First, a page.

Over twenty years ago, cloning was constantly in the news spotlight. As time went on, the public slowly started to forget about it, but this doesn’t mean the research has stopped.
The concerns regarding the possibility of human cloning were many. Apart from the ethical issues regarding the status of clones, the health of cloned beings was also a concern. Scientists were convinced it was impossible to create a perfectly healthy clone.
The reason for this was the fact that Dolly, the first cloned live being, seemed to ageing much faster than normal. Her cells were deteriorating at an alarming rate, and sadly, she had to be put down in 2003.
The average life-span of a sheep is around 10 to 12 years, while Dolly’s was about seven. By the time she was put down, she was suffering from severe arthritis and had a progressive lung disease.
She had been born on 5 April 1996, and had three mothers. One had provided the DNA, the another the egg, and the third sheep carried the embryo to term.
The birth of Dolly was a scientific miracle. It proved that adult cells can be used to recreate a whole organism. Throughout her relatively short life, Dolly gave birth to six healthy lambs.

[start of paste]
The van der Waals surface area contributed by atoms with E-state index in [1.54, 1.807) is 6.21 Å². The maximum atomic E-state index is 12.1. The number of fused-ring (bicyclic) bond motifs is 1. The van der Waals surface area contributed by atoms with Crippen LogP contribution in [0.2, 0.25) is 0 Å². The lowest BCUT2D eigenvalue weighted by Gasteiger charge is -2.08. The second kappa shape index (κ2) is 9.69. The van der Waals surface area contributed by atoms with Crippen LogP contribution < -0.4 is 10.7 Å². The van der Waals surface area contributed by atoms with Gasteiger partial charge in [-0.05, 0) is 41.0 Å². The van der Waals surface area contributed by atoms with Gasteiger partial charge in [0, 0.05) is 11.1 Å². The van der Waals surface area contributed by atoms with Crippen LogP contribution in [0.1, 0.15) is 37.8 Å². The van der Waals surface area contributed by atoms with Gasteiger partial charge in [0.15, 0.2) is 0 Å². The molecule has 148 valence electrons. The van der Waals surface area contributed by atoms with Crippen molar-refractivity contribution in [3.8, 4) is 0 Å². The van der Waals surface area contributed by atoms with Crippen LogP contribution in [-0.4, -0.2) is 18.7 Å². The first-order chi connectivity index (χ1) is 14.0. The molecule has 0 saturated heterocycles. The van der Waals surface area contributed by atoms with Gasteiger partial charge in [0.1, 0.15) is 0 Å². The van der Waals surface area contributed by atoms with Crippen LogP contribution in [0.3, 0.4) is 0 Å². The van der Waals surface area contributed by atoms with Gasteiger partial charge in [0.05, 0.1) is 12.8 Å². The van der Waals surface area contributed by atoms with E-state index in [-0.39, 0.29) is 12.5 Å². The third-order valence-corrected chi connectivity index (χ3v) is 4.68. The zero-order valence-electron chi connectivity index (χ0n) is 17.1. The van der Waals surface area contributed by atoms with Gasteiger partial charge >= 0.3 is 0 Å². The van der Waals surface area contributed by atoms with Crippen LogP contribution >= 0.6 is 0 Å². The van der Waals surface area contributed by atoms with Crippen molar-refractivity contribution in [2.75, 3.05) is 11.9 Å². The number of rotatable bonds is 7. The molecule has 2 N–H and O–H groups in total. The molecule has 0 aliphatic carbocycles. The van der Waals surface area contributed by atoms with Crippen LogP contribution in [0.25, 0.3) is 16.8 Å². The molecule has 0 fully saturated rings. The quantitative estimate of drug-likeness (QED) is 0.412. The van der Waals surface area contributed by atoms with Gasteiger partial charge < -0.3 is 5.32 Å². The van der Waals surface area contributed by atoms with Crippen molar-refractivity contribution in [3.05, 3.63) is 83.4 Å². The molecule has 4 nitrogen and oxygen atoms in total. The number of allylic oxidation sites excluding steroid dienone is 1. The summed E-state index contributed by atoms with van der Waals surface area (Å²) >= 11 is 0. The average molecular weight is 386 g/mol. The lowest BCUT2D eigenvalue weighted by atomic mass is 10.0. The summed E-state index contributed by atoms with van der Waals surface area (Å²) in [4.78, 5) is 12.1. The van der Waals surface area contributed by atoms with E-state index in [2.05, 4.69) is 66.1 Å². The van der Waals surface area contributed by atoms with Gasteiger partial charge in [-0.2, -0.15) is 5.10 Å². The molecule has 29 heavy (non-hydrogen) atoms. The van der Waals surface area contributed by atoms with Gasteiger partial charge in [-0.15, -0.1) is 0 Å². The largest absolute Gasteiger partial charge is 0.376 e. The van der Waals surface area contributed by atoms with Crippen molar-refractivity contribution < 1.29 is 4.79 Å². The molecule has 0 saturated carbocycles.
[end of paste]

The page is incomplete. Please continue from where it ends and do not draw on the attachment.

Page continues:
Following her death, some scientists speculated that she had been born with the same genetic age as that of the cell that had been used to create her. The donor sheep was six years old, thus Dolly would have six when she was born.
However, the scientists found no evidence of this fact, and a few months back, and article was published that proves that cloned organism do not suffer from premature ageing. It is quite likely Dolly was just unlucky.
Though Dolly tends to take the spotlight when it comes to cloning, there have been dozens of other successful attempts. In fact, there are currently four other sheep cloned form the same cell line as Dolly, who are now living a healthy, happy life. None of them show any signs of premature aging. Daisy, Debbie, Dianna and Denise are now 9 years old.
Cloning technology has also been used to replicate champion horses, and there are now around 25 such cloned horses in existence, which are virtually indistinguishable from their “parents”.
Other successful attempts include animals such as deer, bulls, and pigs. This year, a Korean company called Soaam Biotech boasted that they produced around 500 clones daily.
Scientists are now looking to see how they can use this technology to save endangered species, or even bring back extinct ones. A research center in Spain managed to clone a Pyrenean Ibex in January 2009. The species had been declared extinct 9 years earlier. Unfortunately, the ibex died shortly after birth, due to lung complications.
The debate around the ethical concerns surrounding cloning may have died out, since it was replaced with the issues of stem cell research. It is unlikely countries around the world are going to become more lenient with human cloning in the near future. However, cloning technology may yet prove to have some benefits for mankind.
Image Source: Flickr.